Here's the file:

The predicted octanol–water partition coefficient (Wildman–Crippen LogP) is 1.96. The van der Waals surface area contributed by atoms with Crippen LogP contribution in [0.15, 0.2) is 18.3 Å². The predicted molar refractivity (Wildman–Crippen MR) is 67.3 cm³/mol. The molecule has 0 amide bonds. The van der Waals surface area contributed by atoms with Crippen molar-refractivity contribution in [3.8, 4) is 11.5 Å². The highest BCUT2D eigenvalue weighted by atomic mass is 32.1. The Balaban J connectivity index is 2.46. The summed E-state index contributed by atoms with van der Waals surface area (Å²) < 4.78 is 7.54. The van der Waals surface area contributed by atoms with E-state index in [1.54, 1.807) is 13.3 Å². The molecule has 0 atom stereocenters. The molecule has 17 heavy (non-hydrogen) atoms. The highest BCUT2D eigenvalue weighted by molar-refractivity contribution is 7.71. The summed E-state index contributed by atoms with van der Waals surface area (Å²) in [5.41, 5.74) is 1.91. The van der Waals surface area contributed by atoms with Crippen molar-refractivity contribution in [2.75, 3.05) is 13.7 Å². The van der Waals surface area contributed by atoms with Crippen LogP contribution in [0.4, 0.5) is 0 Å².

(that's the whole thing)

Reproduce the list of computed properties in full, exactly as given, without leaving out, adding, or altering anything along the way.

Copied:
The predicted octanol–water partition coefficient (Wildman–Crippen LogP) is 1.96. The van der Waals surface area contributed by atoms with Crippen LogP contribution in [0.15, 0.2) is 18.3 Å². The predicted molar refractivity (Wildman–Crippen MR) is 67.3 cm³/mol. The molecule has 0 amide bonds. The van der Waals surface area contributed by atoms with Crippen molar-refractivity contribution in [3.8, 4) is 11.5 Å². The highest BCUT2D eigenvalue weighted by atomic mass is 32.1. The Balaban J connectivity index is 2.46. The summed E-state index contributed by atoms with van der Waals surface area (Å²) < 4.78 is 7.54. The van der Waals surface area contributed by atoms with E-state index in [1.54, 1.807) is 13.3 Å². The molecule has 0 atom stereocenters. The molecule has 17 heavy (non-hydrogen) atoms. The highest BCUT2D eigenvalue weighted by molar-refractivity contribution is 7.71. The summed E-state index contributed by atoms with van der Waals surface area (Å²) in [5.41, 5.74) is 1.91. The van der Waals surface area contributed by atoms with Crippen molar-refractivity contribution in [2.75, 3.05) is 13.7 Å². The van der Waals surface area contributed by atoms with Crippen LogP contribution in [0.4, 0.5) is 0 Å².